How might Locke perceive the Arab Spring? This is best answered through Locke’s idea of the social contract and the consent of the governed. For Locke, someone is obligated to obey political authorities if they give their voluntary consent. However, Locke believed in two types of consent: express and tacit. Locke discusses these types in Two Treatises of Government. Express consent is straightforward. Locke defined it as a “declaration of a man's consent to make [himself] subject to the laws of any government." This consent was written or spoken. Tacit consent is not that straightforward. Locke defined tacit consent as such:
“Every man that hath any possession or enjoyment of any part of the dominions of any government doth thereby give his tacit consent, and as far forth obliged to obedience to the laws of that government during such enjoyment as anyone under it; whether this his possession be of land to him and his heirs forever, or a lodging only for a week; or whether it be barely travelling freely on the highway.”
According to Locke, a government is legitimate if consent is provided by the governed. However, there are those who have not given express consent to an authority or government. This group of people gave tacit consent by accepting the benefits of their government. They have tacitly consented to their government and burdens imposed by their government. Although they have not consented explicitly, the fact that they accept and enjoy services under the jurisdiction of the government produces an obligation on the governed to obey their authorities. The difficulty with tacit consent is the degree to which the consenter is bound or obligated to the government to which she is consenting.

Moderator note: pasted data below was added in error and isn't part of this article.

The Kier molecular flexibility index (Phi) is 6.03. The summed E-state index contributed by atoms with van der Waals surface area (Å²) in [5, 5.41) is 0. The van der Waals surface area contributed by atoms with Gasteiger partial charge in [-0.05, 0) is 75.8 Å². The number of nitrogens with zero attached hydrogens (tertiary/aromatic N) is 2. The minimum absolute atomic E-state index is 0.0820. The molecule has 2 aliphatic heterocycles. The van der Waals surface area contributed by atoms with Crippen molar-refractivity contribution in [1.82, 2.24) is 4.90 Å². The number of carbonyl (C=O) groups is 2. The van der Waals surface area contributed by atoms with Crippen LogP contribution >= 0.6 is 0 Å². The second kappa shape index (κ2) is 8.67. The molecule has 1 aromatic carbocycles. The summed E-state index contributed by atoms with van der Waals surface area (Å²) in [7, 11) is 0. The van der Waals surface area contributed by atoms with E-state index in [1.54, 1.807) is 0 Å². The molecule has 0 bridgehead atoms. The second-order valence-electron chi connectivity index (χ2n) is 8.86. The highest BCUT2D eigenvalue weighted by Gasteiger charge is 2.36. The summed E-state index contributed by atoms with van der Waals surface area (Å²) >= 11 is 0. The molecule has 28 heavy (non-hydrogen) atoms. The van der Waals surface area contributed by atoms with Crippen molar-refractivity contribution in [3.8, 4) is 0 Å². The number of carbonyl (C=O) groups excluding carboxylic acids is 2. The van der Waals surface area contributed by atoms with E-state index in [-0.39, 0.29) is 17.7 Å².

Locke did not believe that express or tacit consent permitted a government from ruling with no restrictions whatsoever. Locke was clear, for example, that a government that devolved into tyranny was no longer the legitimate ruler of the governed and the governed were justified in resisting the authority of the government. Locke appealed to the Founding Fathers because of the relationship he advocated between a legitimate, consented government authority and the basic freedoms that the governed deserve.
As I mentioned previously, high unemployment, disenfranchisement of voters, government corruption, high food prices, and suppression of basic freedoms coupled with preexisting rifts such as tribal and religious divisions (e.g. tribalism in Libya, Sunni-Shia division in Yemen) explain the Arab Spring. These causes show that the governed in the affected countries were justified in resisting their authorities. The governments of these countries strongly restricted the rights of the governed. Journalists were not free to report the news; the government censored the Internet and imposed penalties on citizens who chose a different religion other than Islam; it prohibited the governed from freely assembling and expressing their views and interfered with property rights; the government also refused to hold fair and democratic elections.
These reasons and others are why Locke probably would agree that the citizens of the Arab Spring were justified in resisting their governing authorities. Their individual rights were violated and the governed is not under any obligation to submit to tyrannical authorities who govern with no regard to the individual rights of their subjects. Whether the Arab Spring will produce positive changes for the Arab world is yet to be seen. The effects of the Arab Spring will take time to be measured. However, looking at the Arab Spring through the eyes of John Locke shows us that the citizens of the Arab Spring possess rights independent of the state and they have made this point known loud and clear.